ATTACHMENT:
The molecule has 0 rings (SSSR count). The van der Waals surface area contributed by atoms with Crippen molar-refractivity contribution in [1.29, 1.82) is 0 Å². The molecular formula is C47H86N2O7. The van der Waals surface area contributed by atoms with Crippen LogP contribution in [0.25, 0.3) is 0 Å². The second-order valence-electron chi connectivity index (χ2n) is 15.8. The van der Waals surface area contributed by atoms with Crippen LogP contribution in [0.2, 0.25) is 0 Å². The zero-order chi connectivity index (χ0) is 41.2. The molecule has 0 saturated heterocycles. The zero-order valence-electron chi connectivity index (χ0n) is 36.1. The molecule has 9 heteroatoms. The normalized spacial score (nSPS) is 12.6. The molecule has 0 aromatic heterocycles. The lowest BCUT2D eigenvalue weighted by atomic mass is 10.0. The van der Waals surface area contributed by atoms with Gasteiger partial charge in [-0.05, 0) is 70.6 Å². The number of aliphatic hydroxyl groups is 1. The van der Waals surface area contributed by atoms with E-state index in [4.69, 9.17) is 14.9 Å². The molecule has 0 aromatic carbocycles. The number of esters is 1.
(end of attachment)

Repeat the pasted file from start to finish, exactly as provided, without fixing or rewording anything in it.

The molecule has 0 rings (SSSR count). The van der Waals surface area contributed by atoms with Crippen molar-refractivity contribution in [1.29, 1.82) is 0 Å². The molecular formula is C47H86N2O7. The van der Waals surface area contributed by atoms with Crippen LogP contribution in [0.25, 0.3) is 0 Å². The second-order valence-electron chi connectivity index (χ2n) is 15.8. The van der Waals surface area contributed by atoms with Crippen LogP contribution in [0.2, 0.25) is 0 Å². The zero-order chi connectivity index (χ0) is 41.2. The molecule has 0 saturated heterocycles. The zero-order valence-electron chi connectivity index (χ0n) is 36.1. The molecule has 9 heteroatoms. The normalized spacial score (nSPS) is 12.6. The molecule has 0 aromatic heterocycles. The lowest BCUT2D eigenvalue weighted by atomic mass is 10.0. The van der Waals surface area contributed by atoms with Gasteiger partial charge in [-0.05, 0) is 70.6 Å². The number of aliphatic hydroxyl groups is 1. The van der Waals surface area contributed by atoms with E-state index in [4.69, 9.17) is 14.9 Å². The molecule has 0 aromatic carbocycles. The number of esters is 1.